Charing Cross Theatre, London – until 20 June 2018
I’ve said before that Guildford School of Acting turns out the best ‘triple threats’: those performers who sing, dance and act with equal and effortless skill. Now it has a new actor-musician course adding in virtuoso playing of an instrument – violin (mostly) but also a harp and a double bass. What next, an electrical qualification so they can rig their own lights?
With such an array of talent on offer, it’s a mystery why tutors chose as a graduate showcase this thinly-written early 80s spoof of 1920s girls’ school fiction long eclipsed by St Trinian’s, Harry Potter, and – set in the same period with more serious impact currently at the Donmar – The Prime of Miss Jean Brodie.
The company throws itself into the jolly hockey sticks theme, bouncing onstage limbs akimbo to announce ‘I’m Jacinta, plucky but madcap vice-captain of tennis’ or similar.
It’s just as well they repeat it ad nauseam, because you couldn’t tell the differentiation of the characters from the costumes or, in some cases, the acting. This parody is both uniformly and relentlessly 1950s Enid Blyton, and nobody – least of all author Denise Deegan – seems to have researched how differently schoolgirls behaved in the inter-war years.
The plot is facile with hidden treasure, a shifty Russian, a lurking gardener and a long-lost father, and the play’s subtextual moralising about accepting scholarship girls into public school is lost in a welter of bullying overlooked by unsupportive staff, yet dismissed and tied up with a single apology.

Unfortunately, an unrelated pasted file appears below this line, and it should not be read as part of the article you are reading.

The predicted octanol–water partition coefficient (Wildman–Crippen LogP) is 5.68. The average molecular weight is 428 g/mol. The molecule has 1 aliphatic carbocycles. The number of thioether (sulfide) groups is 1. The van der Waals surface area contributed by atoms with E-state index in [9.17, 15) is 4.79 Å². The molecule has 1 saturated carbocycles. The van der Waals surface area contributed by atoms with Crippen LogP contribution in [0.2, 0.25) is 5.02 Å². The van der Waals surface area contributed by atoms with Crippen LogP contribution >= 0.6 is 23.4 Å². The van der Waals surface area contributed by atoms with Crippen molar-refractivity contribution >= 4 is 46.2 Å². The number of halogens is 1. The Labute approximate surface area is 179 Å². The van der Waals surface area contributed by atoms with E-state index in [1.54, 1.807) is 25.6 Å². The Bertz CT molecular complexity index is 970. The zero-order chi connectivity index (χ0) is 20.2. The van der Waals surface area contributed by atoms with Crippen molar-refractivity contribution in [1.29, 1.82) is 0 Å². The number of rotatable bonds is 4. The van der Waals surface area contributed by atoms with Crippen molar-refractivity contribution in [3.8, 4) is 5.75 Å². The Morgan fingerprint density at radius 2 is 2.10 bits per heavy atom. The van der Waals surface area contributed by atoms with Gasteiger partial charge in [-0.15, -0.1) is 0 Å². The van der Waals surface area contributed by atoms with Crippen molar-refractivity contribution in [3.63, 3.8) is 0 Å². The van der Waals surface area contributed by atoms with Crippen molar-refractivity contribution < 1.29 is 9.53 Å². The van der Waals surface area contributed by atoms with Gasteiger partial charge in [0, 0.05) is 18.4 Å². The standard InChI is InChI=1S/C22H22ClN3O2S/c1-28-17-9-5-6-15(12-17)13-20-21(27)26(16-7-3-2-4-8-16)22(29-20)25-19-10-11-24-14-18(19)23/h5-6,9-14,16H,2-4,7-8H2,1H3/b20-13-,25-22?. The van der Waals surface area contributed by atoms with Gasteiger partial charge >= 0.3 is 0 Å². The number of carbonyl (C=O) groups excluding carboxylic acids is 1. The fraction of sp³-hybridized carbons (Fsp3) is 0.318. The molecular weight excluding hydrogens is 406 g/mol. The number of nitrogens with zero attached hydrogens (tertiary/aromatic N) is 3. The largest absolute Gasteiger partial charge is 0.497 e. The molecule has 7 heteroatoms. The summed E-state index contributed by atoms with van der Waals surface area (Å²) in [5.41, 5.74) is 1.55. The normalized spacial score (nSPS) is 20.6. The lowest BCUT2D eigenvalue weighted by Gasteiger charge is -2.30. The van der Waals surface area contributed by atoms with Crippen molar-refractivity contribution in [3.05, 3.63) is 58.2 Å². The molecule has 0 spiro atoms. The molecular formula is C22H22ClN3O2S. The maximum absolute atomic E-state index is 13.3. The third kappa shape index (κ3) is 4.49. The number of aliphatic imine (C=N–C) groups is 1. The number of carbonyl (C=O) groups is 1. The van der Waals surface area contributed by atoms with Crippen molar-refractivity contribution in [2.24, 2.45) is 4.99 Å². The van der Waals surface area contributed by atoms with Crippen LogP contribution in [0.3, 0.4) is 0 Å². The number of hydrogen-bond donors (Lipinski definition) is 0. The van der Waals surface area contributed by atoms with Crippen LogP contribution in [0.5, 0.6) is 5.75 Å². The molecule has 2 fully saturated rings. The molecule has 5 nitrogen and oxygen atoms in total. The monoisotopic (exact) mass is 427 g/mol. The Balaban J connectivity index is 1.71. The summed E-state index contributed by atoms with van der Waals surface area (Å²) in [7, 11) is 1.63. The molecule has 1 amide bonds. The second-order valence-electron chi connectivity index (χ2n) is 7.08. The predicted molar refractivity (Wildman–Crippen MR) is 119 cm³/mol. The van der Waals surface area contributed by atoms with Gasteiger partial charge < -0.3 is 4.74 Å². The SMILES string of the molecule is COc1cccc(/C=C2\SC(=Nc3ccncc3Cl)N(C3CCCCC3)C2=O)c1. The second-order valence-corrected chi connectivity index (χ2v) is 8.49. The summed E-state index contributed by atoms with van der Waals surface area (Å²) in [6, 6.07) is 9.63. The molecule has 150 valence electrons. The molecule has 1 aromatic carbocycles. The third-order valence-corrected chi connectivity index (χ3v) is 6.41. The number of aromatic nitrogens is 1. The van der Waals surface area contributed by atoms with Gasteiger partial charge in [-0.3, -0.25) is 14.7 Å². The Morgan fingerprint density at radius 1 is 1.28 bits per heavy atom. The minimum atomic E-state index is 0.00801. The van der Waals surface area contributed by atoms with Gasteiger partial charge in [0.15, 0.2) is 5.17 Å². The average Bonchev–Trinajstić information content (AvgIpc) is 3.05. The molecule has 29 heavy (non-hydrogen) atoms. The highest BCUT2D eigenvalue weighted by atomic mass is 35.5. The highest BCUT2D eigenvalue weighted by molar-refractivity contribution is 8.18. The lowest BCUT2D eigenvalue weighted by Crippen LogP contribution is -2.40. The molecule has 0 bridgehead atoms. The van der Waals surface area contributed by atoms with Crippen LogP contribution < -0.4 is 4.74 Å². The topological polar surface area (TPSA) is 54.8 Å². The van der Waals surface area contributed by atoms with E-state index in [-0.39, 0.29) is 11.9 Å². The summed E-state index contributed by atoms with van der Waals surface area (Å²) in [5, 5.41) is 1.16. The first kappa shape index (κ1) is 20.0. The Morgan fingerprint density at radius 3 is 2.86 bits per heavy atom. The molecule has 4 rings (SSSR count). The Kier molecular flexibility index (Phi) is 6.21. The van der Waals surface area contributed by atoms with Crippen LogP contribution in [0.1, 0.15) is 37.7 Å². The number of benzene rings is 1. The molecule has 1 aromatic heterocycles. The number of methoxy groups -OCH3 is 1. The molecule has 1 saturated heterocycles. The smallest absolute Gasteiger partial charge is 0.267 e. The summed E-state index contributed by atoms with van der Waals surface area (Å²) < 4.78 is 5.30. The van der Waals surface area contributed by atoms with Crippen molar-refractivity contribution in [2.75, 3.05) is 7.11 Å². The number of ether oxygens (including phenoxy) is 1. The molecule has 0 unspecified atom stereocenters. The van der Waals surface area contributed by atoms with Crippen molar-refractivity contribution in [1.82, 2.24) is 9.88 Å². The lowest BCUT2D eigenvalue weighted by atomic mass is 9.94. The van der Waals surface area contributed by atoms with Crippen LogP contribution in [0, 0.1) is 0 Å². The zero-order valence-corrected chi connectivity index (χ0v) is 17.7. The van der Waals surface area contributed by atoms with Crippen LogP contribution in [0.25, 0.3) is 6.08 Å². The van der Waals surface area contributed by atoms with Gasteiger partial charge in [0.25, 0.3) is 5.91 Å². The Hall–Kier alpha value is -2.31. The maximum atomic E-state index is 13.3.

The musical material grafted on to the original play is bizarre – mostly snatches of hymns far more ancient than modern, and a relentless earworm of the Welsh anthem ‘All Through The Night‘. The inclusion of ‘Spread a Little Happiness’ from Vivian Ellis’s much funnier and more actually musical 1920s parody Mr Cinders made me think they should have revived that instead.
The best scene is in the second act where the cast play hockey and musical instruments at the same time and the whole stage really comes to life and shows the strength of their multiple talents. Unfortunately, it also reinforces how dull much of the first half is.
The few chaps in the company are saddled with thankless cardboard stereotypes and only a couple of the girls really get to exercise their character work and solo vocals.
I couldn’t immediately spot a potential Strallen in the cast, but Marina Papadopoulous is very effective in the title role, and as her bespectacled geeky sidekick Trixie, Katy Ellis is the standout performer.
Does Daisy pull it off? Yes, but the question is – was it worth pulling in the first place?